Accounting Finale Trim Force Corp, business and finance homework help

1.)Trim Force Corp. had the following information in their accounting records:

Work in process inventory, beginning balance

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Cost of direct materials used


Direct labor cost applied to production


Cost of finished goods manufactured


Manufacturing overhead during production was $250,000. What was the work in process inventory on hand at the end of the year?

2.)Walsh Corp. uses direct labor hours to determine their applied manufacturing overhead. They use a rate of $30 per direct labor hour. During the production period, company employees worked 10,000 direct labor hours, and had actual overhead costs of $305,000.

a.)Record the year-end journal entry to close out the Manufacturing Overhead account to the Cost of Goods Sold account.

b.)Was manufacturing overhead underapplied or was it overapplied?

3.)Sorin Corp. uses process costing for its two production departments: Cutting and Painting. The company’s manufacturing information for the month of August is provided below:



Beginning work in process



Costs transferred in



Costs incurred in Aug



Ending work in process



a.)Record the transfer costs from the cutting department to the painting department in Aug.

b.)Record the transfer costs from the painting department to the finished goods inventory account in Aug.

4.)Badin Corp. has the following information about its most popular product line:

Sales price per unit


Variable cost per unit


Total fixed manufacturing & overhead costs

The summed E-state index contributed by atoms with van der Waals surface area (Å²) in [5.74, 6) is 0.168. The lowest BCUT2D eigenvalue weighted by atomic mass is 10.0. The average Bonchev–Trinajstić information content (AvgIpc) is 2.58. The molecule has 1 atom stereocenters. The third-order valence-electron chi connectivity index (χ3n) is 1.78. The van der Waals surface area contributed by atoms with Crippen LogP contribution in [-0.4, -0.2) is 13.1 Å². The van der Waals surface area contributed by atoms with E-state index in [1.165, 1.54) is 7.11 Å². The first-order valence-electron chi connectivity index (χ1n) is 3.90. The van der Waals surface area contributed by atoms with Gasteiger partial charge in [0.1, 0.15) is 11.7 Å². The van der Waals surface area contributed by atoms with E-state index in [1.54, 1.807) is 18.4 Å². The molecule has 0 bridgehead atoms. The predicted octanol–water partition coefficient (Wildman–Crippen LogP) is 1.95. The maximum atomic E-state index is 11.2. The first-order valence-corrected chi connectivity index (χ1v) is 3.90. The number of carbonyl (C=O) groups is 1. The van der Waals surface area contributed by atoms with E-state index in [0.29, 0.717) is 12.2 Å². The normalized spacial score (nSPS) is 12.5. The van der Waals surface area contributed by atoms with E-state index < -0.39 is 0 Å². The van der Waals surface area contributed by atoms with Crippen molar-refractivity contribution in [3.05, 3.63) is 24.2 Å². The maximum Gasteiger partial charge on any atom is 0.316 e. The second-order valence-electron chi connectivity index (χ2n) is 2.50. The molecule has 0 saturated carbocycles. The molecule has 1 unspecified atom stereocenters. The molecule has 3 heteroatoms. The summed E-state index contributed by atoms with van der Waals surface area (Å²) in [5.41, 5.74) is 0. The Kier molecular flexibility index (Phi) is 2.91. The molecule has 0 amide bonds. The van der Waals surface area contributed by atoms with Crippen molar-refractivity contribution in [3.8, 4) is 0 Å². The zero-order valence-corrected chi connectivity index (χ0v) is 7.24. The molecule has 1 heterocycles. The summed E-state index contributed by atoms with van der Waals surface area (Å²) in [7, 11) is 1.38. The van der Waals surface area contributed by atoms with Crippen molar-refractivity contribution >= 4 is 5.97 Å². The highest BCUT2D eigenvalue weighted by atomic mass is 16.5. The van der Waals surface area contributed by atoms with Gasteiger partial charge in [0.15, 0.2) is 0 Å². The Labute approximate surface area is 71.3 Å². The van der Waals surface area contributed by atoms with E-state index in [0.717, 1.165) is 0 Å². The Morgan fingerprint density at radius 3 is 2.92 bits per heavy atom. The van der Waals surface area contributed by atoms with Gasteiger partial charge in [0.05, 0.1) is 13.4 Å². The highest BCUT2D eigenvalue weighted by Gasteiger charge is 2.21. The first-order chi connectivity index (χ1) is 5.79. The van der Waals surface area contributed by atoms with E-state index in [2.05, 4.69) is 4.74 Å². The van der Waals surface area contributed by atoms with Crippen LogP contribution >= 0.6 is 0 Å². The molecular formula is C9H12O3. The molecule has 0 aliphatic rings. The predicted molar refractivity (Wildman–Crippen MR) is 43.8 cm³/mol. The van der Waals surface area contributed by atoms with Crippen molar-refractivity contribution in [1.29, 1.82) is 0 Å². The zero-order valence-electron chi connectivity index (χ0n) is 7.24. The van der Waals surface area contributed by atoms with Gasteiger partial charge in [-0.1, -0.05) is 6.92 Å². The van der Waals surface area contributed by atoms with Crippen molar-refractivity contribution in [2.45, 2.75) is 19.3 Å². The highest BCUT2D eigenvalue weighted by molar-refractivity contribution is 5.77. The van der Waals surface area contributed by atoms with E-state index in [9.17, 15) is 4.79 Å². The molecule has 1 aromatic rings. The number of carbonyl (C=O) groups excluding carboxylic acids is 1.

Compute the following:

a.)Unit contribution margin.

b.)Units that must be sold to break even.

c.)Units that must be sold to earn an operating income of $500,000.

5.)Complete Dillon Corp.’s flexible budget for 75,000 units using the information listed below:

25,000 Units

50,000 Units

75,000 Units




Cost of Goods Sold



Gross Profit on Sales



Operating expenses ($10,000 of it is fixed)



Operating Income



Income Taxes (30% of operating income)



Net Income



Assume that cost of goods sold and any variable operating expenses vary directly with sales and that income taxes remain constant at 30%.

6.)Del Sol Healthcare is considering two capital investment proposals. The information for both projects is listed below:

Proposal #1

Proposal #2

Cost of the investment



Estimated salvage value



Average estimated net income



Calculate the return on average investment for both proposals and discuss which one would be the best option for investment.


Sapsora Company uses ROI to measure the performance of its operating divisions and to reward

division managers. A summary of the annual reports from two divisions is shown below. The company’s weighted-average cost of capital is 12 percent.

A.Which division is more profitable?

B.Would EVA more clearly show the relative contribution of the two divisions to the company as

a whole? Show the computations.

C.Suppose the manager of Division A was offered a one-year project that would increase his investment base by $250,000 and show a profit of $37,500. Would the manager choose to invest in the new project?


An investment center in Shellforth Corporation was asked to identify three proposals for its capital budget. Details of those proposals are:

Shellforth uses residual income to evaluate all capital budgeting projects. Its minimum required

return is 12 percent.

a.Assume you are the investment center manager. Which project do you prefer? Why?

b. Assume your investment center’s current ROI is 18 percent and that the president of Shellforth is thinking about using ROI for the investment center’s evaluation. Would your preferences for the projects listed above change? Why?


Jennifer Baskiter is president and CEO of Plants & , an Internet company that sells plants and flowers. The success of her startup Internet company has motivated her to expand and create two divisions. One division focuses on sales to the general public and the other focuses on business-to-business sales to hotels, restaurants, and other firms that want plants and flowers for their businesses. She is considering using return on investment as a means of evaluating her divisions and their managers. She has hired you as a compensation consultant. What issues or concerns would you raise regarding the use of ROI for evaluating the divisions and their managers?